Meanwhile, the self-declared outcasts of Warped Tour 2011, Lucero, didn't let their crowd's less-than-impressive size stop them from putting on one hell of a show, with as much energy and charisma as any headlining act we've ever seen. Their brand of music didn't blend too well with the rest of the festival's acts, but they played hard, sang harder and reminded a few of us Houston natives that we reside in the South.
If you don't know what a steel guitar is, educate yourself, kiddos. There's history in these parts, and we reckon you should familiarize yourself.
It wasn't long before it was back to the punkier, poppier music, though. As 3OH!3 began to set up on the main stage, Aftermath wondered what their set might be like, as the group's albums are laden with the kind of synthetic beats that can't be recreated live. But they made up for this fact with the help of a live backing band and layering their vocal tracks underneath what they were playing.
It may not be our cup of tea, the whole pop/punk/rap thing, but the crowd loved every minute of it. The Denver natives even drew a lot of people away from other stages as they danced, chanted and got the crowd screaming every time they name-dropped Houston. Their showing love for H-Town is the only reason we didn't walk away sooner, really.
Later, The Wonder Years played right next to and right before Simple Plan, a band that is most definitely on their list of influential artists, giving '90s lovers something of a reminder to support pop-punk. The genre isn't exactly alive and well, but it still has its enthusiasts, plenty of whom packed together tightly in front of the two stages to see the two bands. The crowds were surprisingly large for both groups, and we, along with at least a thousand others, enjoyed the reminder of what this festival used to represent.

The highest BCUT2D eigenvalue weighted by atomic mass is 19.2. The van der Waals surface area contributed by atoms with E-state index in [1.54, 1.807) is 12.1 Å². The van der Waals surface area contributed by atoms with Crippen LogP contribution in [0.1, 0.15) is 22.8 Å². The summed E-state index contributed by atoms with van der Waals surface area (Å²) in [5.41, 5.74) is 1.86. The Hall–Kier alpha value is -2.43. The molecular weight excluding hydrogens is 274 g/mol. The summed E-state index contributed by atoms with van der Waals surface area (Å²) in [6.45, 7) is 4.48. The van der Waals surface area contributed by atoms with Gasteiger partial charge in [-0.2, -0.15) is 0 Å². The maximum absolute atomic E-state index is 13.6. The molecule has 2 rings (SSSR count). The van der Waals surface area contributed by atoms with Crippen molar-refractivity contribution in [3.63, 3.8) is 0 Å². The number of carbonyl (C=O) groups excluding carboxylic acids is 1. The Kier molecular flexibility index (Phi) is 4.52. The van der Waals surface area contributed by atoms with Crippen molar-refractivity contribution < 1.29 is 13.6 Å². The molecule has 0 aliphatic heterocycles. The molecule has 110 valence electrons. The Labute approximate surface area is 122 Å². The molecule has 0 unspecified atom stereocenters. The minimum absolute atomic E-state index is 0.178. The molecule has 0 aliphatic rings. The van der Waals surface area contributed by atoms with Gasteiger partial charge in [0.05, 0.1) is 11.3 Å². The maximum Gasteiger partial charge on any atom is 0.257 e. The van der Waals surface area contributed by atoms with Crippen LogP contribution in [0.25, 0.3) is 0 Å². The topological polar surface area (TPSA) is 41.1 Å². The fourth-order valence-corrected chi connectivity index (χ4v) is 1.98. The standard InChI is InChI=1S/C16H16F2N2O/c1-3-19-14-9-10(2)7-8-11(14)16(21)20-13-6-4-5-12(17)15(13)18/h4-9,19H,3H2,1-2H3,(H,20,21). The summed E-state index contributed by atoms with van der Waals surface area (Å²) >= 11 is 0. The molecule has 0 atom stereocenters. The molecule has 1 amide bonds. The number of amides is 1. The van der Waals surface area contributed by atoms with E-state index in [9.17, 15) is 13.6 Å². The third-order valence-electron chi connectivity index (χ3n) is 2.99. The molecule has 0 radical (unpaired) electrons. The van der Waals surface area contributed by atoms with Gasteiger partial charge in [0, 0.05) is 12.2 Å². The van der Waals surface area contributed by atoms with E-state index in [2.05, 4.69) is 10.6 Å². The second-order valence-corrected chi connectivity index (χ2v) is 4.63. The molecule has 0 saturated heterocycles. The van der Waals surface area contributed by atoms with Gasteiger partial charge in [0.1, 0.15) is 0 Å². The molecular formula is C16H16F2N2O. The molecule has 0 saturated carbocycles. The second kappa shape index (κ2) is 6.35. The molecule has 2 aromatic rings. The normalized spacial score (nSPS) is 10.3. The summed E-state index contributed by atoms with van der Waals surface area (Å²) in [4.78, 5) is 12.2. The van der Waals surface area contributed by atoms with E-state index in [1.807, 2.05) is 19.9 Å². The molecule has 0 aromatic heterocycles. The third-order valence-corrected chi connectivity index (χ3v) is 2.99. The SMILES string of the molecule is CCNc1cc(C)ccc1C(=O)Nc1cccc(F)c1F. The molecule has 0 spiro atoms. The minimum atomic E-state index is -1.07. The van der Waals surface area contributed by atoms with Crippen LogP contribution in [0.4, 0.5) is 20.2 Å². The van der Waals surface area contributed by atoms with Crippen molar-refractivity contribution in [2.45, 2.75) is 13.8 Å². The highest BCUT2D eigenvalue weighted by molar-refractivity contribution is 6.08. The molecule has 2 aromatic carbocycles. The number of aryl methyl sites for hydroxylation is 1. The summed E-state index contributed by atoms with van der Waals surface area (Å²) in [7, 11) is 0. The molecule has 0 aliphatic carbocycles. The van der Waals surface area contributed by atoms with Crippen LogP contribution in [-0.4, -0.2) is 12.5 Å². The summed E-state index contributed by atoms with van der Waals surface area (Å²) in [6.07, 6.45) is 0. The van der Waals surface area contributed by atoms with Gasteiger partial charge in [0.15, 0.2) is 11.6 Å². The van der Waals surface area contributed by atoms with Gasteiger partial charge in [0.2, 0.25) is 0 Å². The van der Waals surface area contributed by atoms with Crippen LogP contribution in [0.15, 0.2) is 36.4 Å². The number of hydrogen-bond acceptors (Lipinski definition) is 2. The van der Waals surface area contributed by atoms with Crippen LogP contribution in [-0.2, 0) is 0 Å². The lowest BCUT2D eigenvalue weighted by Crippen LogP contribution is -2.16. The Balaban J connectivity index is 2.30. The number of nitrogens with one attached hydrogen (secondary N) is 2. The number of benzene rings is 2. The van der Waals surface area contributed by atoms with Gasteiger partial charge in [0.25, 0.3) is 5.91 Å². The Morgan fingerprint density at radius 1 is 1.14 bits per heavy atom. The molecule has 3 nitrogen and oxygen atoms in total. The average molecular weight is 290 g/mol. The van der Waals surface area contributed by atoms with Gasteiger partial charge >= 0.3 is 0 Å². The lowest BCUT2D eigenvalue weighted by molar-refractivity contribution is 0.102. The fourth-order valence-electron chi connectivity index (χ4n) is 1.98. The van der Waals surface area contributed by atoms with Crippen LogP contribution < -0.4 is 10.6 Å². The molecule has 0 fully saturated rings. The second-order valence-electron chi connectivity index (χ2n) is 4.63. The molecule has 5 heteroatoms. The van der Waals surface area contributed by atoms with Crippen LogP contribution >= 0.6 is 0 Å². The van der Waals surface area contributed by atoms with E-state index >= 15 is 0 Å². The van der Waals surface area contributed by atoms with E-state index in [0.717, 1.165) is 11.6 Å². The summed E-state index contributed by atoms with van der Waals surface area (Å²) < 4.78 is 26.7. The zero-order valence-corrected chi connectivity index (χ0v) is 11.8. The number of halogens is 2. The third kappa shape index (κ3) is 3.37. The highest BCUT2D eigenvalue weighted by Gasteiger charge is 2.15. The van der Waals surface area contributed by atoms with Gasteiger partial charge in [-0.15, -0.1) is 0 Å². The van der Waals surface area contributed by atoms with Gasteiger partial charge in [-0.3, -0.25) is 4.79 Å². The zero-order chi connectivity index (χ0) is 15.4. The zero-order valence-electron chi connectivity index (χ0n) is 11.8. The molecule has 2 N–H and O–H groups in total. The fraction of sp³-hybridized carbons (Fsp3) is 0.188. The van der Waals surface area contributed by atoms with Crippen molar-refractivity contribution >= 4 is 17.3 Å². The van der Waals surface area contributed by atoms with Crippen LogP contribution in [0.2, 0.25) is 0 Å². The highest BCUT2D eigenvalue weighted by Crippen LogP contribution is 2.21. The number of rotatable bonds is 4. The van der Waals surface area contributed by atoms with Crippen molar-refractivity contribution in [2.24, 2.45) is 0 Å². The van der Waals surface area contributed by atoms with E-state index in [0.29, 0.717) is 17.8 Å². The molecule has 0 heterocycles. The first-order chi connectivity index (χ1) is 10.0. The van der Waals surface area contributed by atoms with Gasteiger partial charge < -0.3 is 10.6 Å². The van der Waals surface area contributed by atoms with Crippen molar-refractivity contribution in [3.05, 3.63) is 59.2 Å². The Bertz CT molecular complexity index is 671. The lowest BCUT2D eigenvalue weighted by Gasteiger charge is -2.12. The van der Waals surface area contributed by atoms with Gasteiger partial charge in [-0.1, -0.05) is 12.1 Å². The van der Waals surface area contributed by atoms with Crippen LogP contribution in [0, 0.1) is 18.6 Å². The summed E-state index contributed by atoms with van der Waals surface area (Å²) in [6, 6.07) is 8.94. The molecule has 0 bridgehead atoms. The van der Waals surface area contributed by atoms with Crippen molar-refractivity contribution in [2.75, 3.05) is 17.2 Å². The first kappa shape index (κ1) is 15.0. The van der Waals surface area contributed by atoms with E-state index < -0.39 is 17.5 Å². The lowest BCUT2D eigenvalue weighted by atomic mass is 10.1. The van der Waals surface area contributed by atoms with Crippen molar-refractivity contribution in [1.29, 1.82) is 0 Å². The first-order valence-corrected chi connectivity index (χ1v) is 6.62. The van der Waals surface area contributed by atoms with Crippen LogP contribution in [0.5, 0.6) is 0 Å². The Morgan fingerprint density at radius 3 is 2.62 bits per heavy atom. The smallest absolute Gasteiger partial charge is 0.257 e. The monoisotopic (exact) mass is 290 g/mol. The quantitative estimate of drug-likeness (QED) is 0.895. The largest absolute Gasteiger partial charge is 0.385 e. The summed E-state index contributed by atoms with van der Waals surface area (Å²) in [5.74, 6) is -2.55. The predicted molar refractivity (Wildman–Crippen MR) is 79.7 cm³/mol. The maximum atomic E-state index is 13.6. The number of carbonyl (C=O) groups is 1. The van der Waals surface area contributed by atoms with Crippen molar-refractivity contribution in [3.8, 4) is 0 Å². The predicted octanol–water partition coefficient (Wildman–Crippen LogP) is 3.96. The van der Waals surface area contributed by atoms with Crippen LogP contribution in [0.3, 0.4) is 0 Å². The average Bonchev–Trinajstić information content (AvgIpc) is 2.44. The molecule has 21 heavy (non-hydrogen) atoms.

Just before the festival ended, the Sharks, who were said to have played to a good-sized crowd in Dallas a few days ago, had a barely two dozen people standing around listening to their set. If those in attendance were listening, though, all of them are more than likely now fans of the Britain-based rockers, who didn't let their poor showing (or the subpar quality of sound blasting through their PAs) get in the way of having quite the good old time... Or whatever the cool kids overseas call having fun these days.
It may have helped that three members of Against Me! were standing in the crowd, though it may have upped the ante a bit, too.
By the time we left, our only real gripe with Warped Tour was the fact that there was little shade provided. So little, in fact, that a horde of those in attendance took turns sitting outside of the porta-potties, behind which the sun was setting. Nasty though it may seem, we almost did the same.
We didn't though. We swear. OK, maybe for five minutes. Give or take.
Personal Bias: Had it not been for unforgiving Houston heat, we might have been looking forward to the festival. Instead, we gritted our teeth as we walked in and are looking back fondly, already.
The Crowd: Plenty of young and energetic metalcore and pop punk enthusiasts, interspersed with a few older, seasoned Warped Tour veterans.
Overheard In the Crowd: A woman outside the Trojan Condoms tent teased a few young women passing by, asking, "Y'all don't want babies before you're married, do you?"
Random Notebook Dump: Against Me!'s Andrew Seward has family in the Houston area, and for this reason, he told us, he'll always have a soft spot for H-Town. He's also a Titans fan, apparently. When the Oilers relocated to Tennessee, his family was furious. Seward, however, was living in Florida, and since he was already keeping up with the team from a distance, he continued following them, without any of the resentment we Houstonians have for Bud Adams.